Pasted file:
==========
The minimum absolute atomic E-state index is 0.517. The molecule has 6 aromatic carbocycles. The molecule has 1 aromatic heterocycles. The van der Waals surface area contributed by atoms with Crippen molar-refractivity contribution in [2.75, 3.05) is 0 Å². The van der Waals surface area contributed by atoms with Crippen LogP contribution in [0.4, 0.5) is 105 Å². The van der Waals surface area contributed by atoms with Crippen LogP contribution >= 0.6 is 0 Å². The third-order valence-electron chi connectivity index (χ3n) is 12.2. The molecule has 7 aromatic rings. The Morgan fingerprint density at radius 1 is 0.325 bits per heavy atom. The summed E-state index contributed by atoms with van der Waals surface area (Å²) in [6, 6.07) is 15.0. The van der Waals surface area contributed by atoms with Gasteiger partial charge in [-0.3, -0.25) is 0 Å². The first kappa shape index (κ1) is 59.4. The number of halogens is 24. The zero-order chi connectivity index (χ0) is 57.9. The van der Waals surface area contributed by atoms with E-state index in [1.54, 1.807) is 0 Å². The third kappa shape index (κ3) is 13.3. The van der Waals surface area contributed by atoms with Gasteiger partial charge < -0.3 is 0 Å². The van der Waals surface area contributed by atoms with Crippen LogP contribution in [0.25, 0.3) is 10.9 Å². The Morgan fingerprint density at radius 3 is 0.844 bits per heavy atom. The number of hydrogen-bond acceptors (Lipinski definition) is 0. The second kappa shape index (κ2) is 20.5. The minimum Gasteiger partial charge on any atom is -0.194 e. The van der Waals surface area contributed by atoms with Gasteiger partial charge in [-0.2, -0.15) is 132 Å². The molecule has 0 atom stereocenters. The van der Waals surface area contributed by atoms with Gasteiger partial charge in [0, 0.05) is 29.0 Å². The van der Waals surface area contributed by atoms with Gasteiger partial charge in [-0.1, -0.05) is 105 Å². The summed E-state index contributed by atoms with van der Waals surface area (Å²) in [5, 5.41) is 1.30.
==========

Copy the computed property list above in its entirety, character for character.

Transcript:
The minimum absolute atomic E-state index is 0.517. The molecule has 6 aromatic carbocycles. The molecule has 1 aromatic heterocycles. The van der Waals surface area contributed by atoms with Crippen molar-refractivity contribution in [2.75, 3.05) is 0 Å². The van der Waals surface area contributed by atoms with Crippen LogP contribution in [0.4, 0.5) is 105 Å². The van der Waals surface area contributed by atoms with Crippen LogP contribution >= 0.6 is 0 Å². The third-order valence-electron chi connectivity index (χ3n) is 12.2. The molecule has 7 aromatic rings. The Morgan fingerprint density at radius 1 is 0.325 bits per heavy atom. The summed E-state index contributed by atoms with van der Waals surface area (Å²) in [6, 6.07) is 15.0. The van der Waals surface area contributed by atoms with Gasteiger partial charge in [-0.3, -0.25) is 0 Å². The first kappa shape index (κ1) is 59.4. The number of halogens is 24. The zero-order chi connectivity index (χ0) is 57.9. The van der Waals surface area contributed by atoms with E-state index in [1.54, 1.807) is 0 Å². The third kappa shape index (κ3) is 13.3. The van der Waals surface area contributed by atoms with Gasteiger partial charge < -0.3 is 0 Å². The van der Waals surface area contributed by atoms with Crippen LogP contribution in [0.25, 0.3) is 10.9 Å². The Morgan fingerprint density at radius 3 is 0.844 bits per heavy atom. The number of hydrogen-bond acceptors (Lipinski definition) is 0. The second kappa shape index (κ2) is 20.5. The minimum Gasteiger partial charge on any atom is -0.194 e. The van der Waals surface area contributed by atoms with Gasteiger partial charge in [-0.2, -0.15) is 132 Å². The molecule has 0 atom stereocenters. The van der Waals surface area contributed by atoms with Gasteiger partial charge in [0, 0.05) is 29.0 Å². The van der Waals surface area contributed by atoms with Gasteiger partial charge in [-0.1, -0.05) is 105 Å². The summed E-state index contributed by atoms with van der Waals surface area (Å²) in [5, 5.41) is 1.30.